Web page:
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Posts Tagged ‘Alexander McQueen’

Isn’t It a Lovely Day

January 17, 2014 | by


From J. A. Sidey’s Alter Ejusdem, 1877, via the British Library.

The day of my thirtieth birthday dawned wet and cool. What started as a determined drizzle had settled, by late morning, into hard rain. This scuttled most of our plans, but my boyfriend and I were determined to fill the day with fun, and set off doggedly for Manhattan.

As any tourist knows, filling a rainy urban day can be a challenge; one generally ends up doing a lot of sitting around in restaurants drying off, drinking more coffee than planned (and this in turn creates new challenges). We did this. Our first umbrella blew out and we had to toss it. We took shelter in the Strand bookstore. Our second umbrella was pinched. We saw both Alexander McQueen’s show at the Metropolitan Museum of Art and, back downtown, a documentary about Candy Darling. We bought a new umbrella from a bodega. Sometime between McQueen’s S/S ’05 Edwardian collection and Candy becoming the toast of Max’s back room, the rain turned torrential.

I was not distressed about leaving my twenties, and had never been prone to birthday blues, but around three P.M., my spirits began to flag. Our feet were very wet. We were standing under the overhang of the West Fourth Street subway station, and everyone looked miserable, either to be going out into the downpour or else to be leaving the downpour for a train car that would, without question, smell like steaming wet dog. Read More »

Punk Love

May 8, 2013 | by

Zandra Rhodes

Zandra Rhodes.

At the age of fourteen, one year removed from the forced tribalism brought on by being a bar mitzvah–age Jewish boy, I decided I wanted to define myself by something besides my recent readmission into the Chosen. Your typical suburban weirdo, I started to use the rudimentary sewing skills passed down by my grandparents to attach silkscreened patches to my L. L. Bean backpack and zip-up hooded sweatshirts. I bleached my hair, and quickly hid my CDs by contemporary “alternative” groups like Third Eye Blind and the Smashing Pumpkins, replacing them with albums by bands like Minor Threat, Bad Religion, and, my favorite, the Descendents.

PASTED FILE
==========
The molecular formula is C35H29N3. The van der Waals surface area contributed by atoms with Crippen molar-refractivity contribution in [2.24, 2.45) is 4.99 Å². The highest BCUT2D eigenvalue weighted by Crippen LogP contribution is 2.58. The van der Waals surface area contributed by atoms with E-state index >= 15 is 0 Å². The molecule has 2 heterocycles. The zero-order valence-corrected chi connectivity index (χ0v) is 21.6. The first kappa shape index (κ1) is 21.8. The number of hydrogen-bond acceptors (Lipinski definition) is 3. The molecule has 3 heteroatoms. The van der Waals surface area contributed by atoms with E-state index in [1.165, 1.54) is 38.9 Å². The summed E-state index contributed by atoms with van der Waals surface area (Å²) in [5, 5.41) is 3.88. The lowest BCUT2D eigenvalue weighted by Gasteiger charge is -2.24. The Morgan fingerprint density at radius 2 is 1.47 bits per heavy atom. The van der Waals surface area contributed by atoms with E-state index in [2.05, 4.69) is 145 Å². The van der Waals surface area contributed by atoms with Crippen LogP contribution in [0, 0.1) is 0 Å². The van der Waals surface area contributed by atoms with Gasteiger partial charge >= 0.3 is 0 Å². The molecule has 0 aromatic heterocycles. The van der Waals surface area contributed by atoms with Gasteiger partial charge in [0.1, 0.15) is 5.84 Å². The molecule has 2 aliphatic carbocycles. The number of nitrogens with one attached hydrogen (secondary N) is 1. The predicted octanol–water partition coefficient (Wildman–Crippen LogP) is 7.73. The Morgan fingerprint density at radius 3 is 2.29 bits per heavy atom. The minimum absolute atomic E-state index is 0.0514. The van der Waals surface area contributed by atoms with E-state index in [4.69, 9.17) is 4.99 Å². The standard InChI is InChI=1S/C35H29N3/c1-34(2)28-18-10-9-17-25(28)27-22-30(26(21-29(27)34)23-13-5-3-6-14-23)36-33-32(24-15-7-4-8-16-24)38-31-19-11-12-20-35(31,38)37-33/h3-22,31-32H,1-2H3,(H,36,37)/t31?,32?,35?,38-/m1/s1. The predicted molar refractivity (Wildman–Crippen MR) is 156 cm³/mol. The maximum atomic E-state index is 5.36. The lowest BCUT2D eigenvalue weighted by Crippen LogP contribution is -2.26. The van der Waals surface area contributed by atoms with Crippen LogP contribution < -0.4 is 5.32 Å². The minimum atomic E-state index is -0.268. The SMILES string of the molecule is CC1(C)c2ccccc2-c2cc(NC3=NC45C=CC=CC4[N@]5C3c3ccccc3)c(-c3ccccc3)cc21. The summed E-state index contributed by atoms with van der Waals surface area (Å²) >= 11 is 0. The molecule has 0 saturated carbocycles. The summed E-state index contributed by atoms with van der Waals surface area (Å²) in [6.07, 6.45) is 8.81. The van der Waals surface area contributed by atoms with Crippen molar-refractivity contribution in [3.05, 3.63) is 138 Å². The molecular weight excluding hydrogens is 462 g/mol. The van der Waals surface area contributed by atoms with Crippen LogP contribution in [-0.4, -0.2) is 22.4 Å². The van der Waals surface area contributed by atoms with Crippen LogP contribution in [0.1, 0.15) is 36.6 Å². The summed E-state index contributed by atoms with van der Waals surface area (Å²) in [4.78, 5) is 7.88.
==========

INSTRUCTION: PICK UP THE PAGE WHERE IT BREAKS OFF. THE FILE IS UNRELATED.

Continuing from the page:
29. Gallery View_DIY HARDWARE_Gianni VersaceI was punk; at least, I thought I was punk, until an even older punk asked me if I actually knew what punk was, thus sparking a volatile internal dialogue inside my head. This was my first experience with the Talmudic-like discussion that surrounds punk: What did punk actually sound like? Was punk a philosophy? When did punk start? Did it start in America or England? Was Emma Goldman punk? Were the Situationists punks? Was the Velvet Underground punk? Were the hippies in the 1960s actually punks before punk was a thing? Was garage rock the original punk? I meditated on these questions and made very little headway, until one evening when I saw a kid at a punk show wearing a shirt with “Jesus was the first punk” scrawled on it in Magic Marker, and I had to admit the very act of wearing that shirt seemed pretty punk, even though I wasn’t ready to confirm punk’s existence. I also had to admit to myself, as I looked around the Chicago bowling alley-turned-venue, that for the most part, for a bunch of nonconformists, us punks all looked pretty much the same.

Questions of what punk is aside, it’s difficult to deny that, other than the crude beauty of the Ramones, the noisy dirges of bands like Flipper, or the shouts that “Civilization’s Dying” by the Indianapolis band Zero Boys, punk is best explained by its style. It’s hard to say whether somebody thinks like a punk, but if you see somebody with a red Mohawk and a bullet belt, chances are you will make assumptions as to which subculture that person best relates. And while people who might identify as punk will probably tell you they aren’t into high fashion, it is hard to ignore the profoundly impactful relationship between punk and fashion, intertwined since Dame Vivienne Westwood and Malcolm McLaren turned their Kings Road boutique into the iconic SEX store in 1974. And now everything that Westwood, McLaren, Johnny Rotten (née Lydon), Richard Hell, Patti Smith, and a host of other punks wore, and everything that followed, is getting the high-art treatment with the Metropolitan Museum of Art exhibition PUNK: Chaos to Couture. Read More »